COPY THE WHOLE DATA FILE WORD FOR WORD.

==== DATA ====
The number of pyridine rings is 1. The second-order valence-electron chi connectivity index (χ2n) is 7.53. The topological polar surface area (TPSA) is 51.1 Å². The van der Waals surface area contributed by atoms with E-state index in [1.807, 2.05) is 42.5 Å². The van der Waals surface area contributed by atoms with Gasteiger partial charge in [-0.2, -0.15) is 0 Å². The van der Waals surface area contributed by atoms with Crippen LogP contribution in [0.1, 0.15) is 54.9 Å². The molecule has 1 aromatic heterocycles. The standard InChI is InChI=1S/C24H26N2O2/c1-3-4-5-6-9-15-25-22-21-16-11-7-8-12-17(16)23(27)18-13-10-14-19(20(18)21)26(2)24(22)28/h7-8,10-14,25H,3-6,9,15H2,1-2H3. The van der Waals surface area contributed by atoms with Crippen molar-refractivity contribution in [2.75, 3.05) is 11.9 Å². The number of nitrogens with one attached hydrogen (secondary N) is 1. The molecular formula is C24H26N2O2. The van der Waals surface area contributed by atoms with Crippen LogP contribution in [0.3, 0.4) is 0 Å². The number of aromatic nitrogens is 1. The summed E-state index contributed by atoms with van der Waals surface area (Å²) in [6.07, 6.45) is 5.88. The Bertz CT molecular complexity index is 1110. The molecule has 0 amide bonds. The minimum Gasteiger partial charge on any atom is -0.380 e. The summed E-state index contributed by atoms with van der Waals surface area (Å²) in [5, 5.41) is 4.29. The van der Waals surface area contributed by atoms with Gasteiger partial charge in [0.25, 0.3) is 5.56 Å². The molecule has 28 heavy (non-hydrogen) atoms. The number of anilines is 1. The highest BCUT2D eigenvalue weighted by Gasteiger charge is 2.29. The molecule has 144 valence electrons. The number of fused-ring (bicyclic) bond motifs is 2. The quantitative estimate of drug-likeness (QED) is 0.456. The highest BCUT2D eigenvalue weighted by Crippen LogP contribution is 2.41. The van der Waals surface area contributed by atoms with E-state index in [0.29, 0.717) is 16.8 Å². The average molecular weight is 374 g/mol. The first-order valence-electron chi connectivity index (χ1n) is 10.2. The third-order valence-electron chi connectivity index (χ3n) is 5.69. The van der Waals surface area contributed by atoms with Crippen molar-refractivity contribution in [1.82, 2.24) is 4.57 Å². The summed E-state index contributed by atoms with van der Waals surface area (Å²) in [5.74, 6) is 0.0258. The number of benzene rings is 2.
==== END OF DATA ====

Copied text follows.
The number of pyridine rings is 1. The second-order valence-electron chi connectivity index (χ2n) is 7.53. The topological polar surface area (TPSA) is 51.1 Å². The van der Waals surface area contributed by atoms with E-state index in [1.807, 2.05) is 42.5 Å². The van der Waals surface area contributed by atoms with Gasteiger partial charge in [-0.2, -0.15) is 0 Å². The van der Waals surface area contributed by atoms with Crippen LogP contribution in [0.1, 0.15) is 54.9 Å². The molecule has 1 aromatic heterocycles. The standard InChI is InChI=1S/C24H26N2O2/c1-3-4-5-6-9-15-25-22-21-16-11-7-8-12-17(16)23(27)18-13-10-14-19(20(18)21)26(2)24(22)28/h7-8,10-14,25H,3-6,9,15H2,1-2H3. The van der Waals surface area contributed by atoms with Crippen molar-refractivity contribution in [2.75, 3.05) is 11.9 Å². The number of nitrogens with one attached hydrogen (secondary N) is 1. The molecular formula is C24H26N2O2. The van der Waals surface area contributed by atoms with Crippen LogP contribution in [0.3, 0.4) is 0 Å². The number of aromatic nitrogens is 1. The summed E-state index contributed by atoms with van der Waals surface area (Å²) in [6.07, 6.45) is 5.88. The Bertz CT molecular complexity index is 1110. The molecule has 0 amide bonds. The minimum Gasteiger partial charge on any atom is -0.380 e. The summed E-state index contributed by atoms with van der Waals surface area (Å²) in [5, 5.41) is 4.29. The van der Waals surface area contributed by atoms with Gasteiger partial charge in [0.25, 0.3) is 5.56 Å². The molecule has 28 heavy (non-hydrogen) atoms. The number of anilines is 1. The highest BCUT2D eigenvalue weighted by Gasteiger charge is 2.29. The molecule has 144 valence electrons. The number of fused-ring (bicyclic) bond motifs is 2. The quantitative estimate of drug-likeness (QED) is 0.456. The highest BCUT2D eigenvalue weighted by Crippen LogP contribution is 2.41. The van der Waals surface area contributed by atoms with E-state index in [0.29, 0.717) is 16.8 Å². The average molecular weight is 374 g/mol. The first-order valence-electron chi connectivity index (χ1n) is 10.2. The third-order valence-electron chi connectivity index (χ3n) is 5.69. The van der Waals surface area contributed by atoms with Crippen molar-refractivity contribution in [1.82, 2.24) is 4.57 Å². The summed E-state index contributed by atoms with van der Waals surface area (Å²) in [5.74, 6) is 0.0258. The number of benzene rings is 2.